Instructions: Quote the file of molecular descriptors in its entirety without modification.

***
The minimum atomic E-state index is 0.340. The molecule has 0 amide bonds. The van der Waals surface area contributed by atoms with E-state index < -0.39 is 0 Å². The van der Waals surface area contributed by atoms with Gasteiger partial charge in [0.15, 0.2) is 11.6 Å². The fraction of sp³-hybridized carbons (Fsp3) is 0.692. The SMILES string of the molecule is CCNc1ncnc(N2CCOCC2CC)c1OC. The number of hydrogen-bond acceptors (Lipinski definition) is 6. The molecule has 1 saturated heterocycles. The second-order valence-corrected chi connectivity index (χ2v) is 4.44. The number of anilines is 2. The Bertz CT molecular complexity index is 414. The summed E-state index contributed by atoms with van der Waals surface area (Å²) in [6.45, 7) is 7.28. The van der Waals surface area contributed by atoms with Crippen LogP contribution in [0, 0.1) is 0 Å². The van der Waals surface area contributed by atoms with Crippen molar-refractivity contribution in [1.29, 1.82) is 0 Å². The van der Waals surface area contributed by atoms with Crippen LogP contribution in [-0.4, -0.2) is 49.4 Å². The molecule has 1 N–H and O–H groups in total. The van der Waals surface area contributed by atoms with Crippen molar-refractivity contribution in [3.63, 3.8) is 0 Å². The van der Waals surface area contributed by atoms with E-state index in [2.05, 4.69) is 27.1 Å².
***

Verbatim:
The minimum atomic E-state index is 0.340. The molecule has 0 amide bonds. The van der Waals surface area contributed by atoms with E-state index < -0.39 is 0 Å². The van der Waals surface area contributed by atoms with Gasteiger partial charge in [0.15, 0.2) is 11.6 Å². The fraction of sp³-hybridized carbons (Fsp3) is 0.692. The SMILES string of the molecule is CCNc1ncnc(N2CCOCC2CC)c1OC. The number of hydrogen-bond acceptors (Lipinski definition) is 6. The molecule has 1 saturated heterocycles. The second-order valence-corrected chi connectivity index (χ2v) is 4.44. The number of anilines is 2. The Bertz CT molecular complexity index is 414. The summed E-state index contributed by atoms with van der Waals surface area (Å²) in [6.45, 7) is 7.28. The van der Waals surface area contributed by atoms with Crippen LogP contribution in [0, 0.1) is 0 Å². The van der Waals surface area contributed by atoms with Crippen molar-refractivity contribution in [1.29, 1.82) is 0 Å². The van der Waals surface area contributed by atoms with Crippen LogP contribution in [-0.4, -0.2) is 49.4 Å². The molecule has 1 N–H and O–H groups in total. The van der Waals surface area contributed by atoms with Crippen molar-refractivity contribution in [3.63, 3.8) is 0 Å². The van der Waals surface area contributed by atoms with E-state index in [2.05, 4.69) is 27.1 Å².